Shopping online is easy and convenient. But don’t forget the possibility of fraud often lurks in Internet nooks and crannies. However, here are a few safety precautions you can implement to be as safe as possible and protect your identity and financial information while shopping online.
Only shop on trustworthy websites.
Shopping online can be addictive. Who wouldn’t want to shop from home cozy in their pajamas while also saving money? There are many trustworthy retailer websites out there that are safe to shop on. However, be weary of clicking on email links or website sidebar ads. Before checking out your online shopping cart and entering your card information, be sure you are visiting the actual website of the business to ensure it is safe. If something seems too good to be true, it is probably not a legitimate website.
Don’t shop on public WiFi networks.
Hotels, restaurants, and coffee shops often offer free WiFi. Trouble can arise though, when sensitive personal or financial information is shared over these public networks. The open nature of public networks can compromise your financial security. Public WiFi should always be used with caution – never access your bank accounts, personal data, or shop through a public network.
Protect your computer with anti-virus software and secure your internet access with a password.
Often we assume our home WiFi network is safe. However, vulnerabilities within our home network can also do a lot of damage. Safe home networks have a personalized SSID, strong passwords, encryption enabled, and updated anti-virus software. Computers should also be protected with spyware software.
Shop online only with a credit card or use digital wallet.
The Federal Trade Commission recommends that consumers shop online using a credit card over a debit card, to be protected by the Fair Credit Billing Act. This law allows consumers to dispute charges and withhold payment while under investigation. To read more about which card is safer to use, click here to access our educational guidebook.
For added security, take these preventative measures:
- Monitor all your accounts through online banking, mobile apps, or monthly statements.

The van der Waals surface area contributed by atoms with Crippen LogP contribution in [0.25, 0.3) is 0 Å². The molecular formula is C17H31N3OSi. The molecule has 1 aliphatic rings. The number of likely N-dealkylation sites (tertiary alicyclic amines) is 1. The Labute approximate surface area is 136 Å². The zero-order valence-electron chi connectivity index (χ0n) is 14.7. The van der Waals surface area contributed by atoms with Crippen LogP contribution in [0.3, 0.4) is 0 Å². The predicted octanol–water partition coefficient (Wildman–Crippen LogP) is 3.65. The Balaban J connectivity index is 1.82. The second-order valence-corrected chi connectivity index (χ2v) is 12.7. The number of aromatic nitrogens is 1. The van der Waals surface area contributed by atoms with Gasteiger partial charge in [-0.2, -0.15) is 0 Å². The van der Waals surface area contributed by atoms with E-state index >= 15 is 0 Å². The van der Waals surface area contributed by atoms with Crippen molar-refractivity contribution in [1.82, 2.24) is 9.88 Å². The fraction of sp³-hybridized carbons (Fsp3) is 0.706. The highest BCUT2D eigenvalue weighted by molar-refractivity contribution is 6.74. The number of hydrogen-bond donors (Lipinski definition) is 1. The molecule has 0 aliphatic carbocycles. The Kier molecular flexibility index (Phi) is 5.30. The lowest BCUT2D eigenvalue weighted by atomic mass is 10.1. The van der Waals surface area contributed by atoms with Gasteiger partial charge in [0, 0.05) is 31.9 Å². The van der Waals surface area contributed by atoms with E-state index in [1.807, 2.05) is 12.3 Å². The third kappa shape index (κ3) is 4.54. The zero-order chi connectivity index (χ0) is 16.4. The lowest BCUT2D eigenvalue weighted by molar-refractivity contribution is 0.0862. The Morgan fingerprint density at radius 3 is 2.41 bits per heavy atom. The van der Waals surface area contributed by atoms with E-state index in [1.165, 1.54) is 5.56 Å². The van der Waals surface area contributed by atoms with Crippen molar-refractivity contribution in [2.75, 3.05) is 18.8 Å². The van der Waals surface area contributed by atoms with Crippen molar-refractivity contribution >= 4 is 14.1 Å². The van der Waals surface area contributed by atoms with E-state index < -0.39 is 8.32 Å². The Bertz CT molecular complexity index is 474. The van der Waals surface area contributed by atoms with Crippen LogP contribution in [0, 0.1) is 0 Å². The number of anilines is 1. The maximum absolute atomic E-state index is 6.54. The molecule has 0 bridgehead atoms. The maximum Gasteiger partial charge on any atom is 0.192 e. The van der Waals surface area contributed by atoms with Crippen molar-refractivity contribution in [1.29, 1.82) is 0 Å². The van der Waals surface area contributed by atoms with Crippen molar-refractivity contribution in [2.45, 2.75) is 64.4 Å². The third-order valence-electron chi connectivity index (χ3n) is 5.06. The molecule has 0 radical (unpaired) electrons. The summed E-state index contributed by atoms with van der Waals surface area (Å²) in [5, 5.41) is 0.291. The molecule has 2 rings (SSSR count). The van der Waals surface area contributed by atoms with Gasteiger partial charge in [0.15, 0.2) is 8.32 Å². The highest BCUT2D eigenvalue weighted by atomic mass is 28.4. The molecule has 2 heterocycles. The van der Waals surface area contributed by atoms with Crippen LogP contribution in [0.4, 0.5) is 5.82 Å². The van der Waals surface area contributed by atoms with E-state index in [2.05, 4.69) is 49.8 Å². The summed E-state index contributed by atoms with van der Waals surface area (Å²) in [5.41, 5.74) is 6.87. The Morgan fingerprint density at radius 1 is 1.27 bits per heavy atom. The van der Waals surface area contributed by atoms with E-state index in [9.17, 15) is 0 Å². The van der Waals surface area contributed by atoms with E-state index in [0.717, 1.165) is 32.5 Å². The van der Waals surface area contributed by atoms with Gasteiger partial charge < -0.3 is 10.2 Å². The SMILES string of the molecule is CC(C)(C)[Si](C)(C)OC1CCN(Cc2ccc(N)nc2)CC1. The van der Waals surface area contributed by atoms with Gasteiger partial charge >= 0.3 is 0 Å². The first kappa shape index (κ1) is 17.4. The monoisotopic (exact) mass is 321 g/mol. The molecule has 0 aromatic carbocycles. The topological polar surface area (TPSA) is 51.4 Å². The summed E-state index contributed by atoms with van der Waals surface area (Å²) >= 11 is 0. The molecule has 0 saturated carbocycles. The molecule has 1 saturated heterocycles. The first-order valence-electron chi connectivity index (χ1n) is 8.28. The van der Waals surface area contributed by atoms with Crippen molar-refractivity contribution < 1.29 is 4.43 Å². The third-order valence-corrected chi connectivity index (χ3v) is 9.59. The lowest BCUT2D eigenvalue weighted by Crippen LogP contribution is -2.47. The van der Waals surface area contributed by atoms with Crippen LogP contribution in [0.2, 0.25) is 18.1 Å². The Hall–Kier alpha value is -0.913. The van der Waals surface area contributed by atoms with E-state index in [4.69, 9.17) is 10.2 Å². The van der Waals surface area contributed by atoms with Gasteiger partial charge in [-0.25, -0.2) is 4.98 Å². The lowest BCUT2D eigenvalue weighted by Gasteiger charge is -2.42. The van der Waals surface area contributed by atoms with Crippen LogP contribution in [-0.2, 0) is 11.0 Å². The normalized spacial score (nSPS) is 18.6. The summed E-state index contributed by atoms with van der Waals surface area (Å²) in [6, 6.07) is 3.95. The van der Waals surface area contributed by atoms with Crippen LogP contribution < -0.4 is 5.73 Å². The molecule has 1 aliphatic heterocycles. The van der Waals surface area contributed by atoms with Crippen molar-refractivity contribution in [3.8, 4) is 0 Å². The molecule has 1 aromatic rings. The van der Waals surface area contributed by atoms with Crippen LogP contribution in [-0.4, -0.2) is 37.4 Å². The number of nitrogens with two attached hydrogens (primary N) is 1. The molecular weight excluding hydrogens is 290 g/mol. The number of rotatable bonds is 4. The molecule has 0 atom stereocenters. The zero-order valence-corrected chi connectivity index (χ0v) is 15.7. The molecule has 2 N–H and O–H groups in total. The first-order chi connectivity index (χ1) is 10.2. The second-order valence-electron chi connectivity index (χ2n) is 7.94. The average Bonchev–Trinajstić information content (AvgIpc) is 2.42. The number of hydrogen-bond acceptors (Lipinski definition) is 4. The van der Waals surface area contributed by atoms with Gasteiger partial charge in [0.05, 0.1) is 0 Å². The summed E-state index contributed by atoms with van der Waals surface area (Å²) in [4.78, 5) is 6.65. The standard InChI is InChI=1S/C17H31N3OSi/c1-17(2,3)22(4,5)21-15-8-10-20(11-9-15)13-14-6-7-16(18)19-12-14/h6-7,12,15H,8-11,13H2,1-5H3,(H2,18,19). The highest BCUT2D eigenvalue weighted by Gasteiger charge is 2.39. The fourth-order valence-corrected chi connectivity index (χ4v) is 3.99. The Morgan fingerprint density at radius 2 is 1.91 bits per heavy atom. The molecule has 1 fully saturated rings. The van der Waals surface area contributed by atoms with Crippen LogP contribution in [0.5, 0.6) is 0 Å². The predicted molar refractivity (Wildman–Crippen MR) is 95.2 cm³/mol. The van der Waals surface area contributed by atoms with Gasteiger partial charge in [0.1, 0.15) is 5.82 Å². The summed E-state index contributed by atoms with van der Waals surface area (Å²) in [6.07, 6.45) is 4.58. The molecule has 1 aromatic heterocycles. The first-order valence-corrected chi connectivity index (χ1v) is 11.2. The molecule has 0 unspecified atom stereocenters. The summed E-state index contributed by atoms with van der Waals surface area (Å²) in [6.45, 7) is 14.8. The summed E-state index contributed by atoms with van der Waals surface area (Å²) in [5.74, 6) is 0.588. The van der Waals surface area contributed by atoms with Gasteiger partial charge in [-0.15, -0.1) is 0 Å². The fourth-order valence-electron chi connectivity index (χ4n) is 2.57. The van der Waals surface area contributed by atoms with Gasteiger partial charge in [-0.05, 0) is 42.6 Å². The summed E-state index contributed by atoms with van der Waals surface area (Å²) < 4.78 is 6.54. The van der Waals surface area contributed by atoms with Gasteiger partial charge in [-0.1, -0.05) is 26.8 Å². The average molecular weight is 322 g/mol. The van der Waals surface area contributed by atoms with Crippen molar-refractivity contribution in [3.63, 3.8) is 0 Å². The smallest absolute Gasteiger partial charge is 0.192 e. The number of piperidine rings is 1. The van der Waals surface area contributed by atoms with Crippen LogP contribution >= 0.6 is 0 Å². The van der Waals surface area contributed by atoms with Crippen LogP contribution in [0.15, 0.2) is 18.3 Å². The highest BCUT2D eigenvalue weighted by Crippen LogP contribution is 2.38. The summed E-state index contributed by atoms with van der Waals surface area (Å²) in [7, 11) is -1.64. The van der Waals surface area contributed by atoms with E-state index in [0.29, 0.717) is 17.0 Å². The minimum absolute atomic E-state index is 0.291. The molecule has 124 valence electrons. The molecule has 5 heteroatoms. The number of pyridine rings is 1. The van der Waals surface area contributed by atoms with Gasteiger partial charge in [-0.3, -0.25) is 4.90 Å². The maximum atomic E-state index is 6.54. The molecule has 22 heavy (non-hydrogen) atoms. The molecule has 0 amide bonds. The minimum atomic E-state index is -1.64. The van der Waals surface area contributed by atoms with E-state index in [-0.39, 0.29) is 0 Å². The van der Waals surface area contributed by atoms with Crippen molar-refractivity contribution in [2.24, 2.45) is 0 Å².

- Make sure your address, email, and cell phone numbers are updated with your financial institution.
- Enroll in your smartphone’s digital wallet like Apple Pay or Google Pay, which can be used to pay online. Merchants store a token number and not the actual card to authenticate transactions using you fingerprint, phone’s passcode, or face recognition during checkout.
- If PayPal is a payment option when checking out online, this is another protective solution that doesn’t have your card entered into a retailer’s website. Plus you also have protective disputing power here too.
Ensure the card entry webpage is secure.
Entering card information online is definitely something you want to be cautious about. If the retailer’s website is compromised and you paid with a debit card, you may eventually find $0 in your checking account. When paying online, try to check to make sure you are on a secure website that will protect your personal information. There are two ways to check to enure you are on a secure site. First, verify the site’s URL begins with https:// and that there is a small lock in the URL bar. The “s” in the URL indicates you are on a secure website. You can also hover over the small lock to the right of the web address to read further details about the site’s security. An unsecured website will often display a small letter “i” that will also offer information about the site’s security when you hover over it. Never enter card information on an unsecured site.
Print or save receipts as PDFs.
As an added security measure, it’s good practice to print or save any online purchase receipts as PDF documents. Compare the saved receipt with your credit card billing statement to confirm accuracy.
Always be careful when shopping online. If you follow the above security measures, you’ll have a great chance at keeping your sensitive financial information safe.
Article Source: MaryAnne Colucci for LSC.net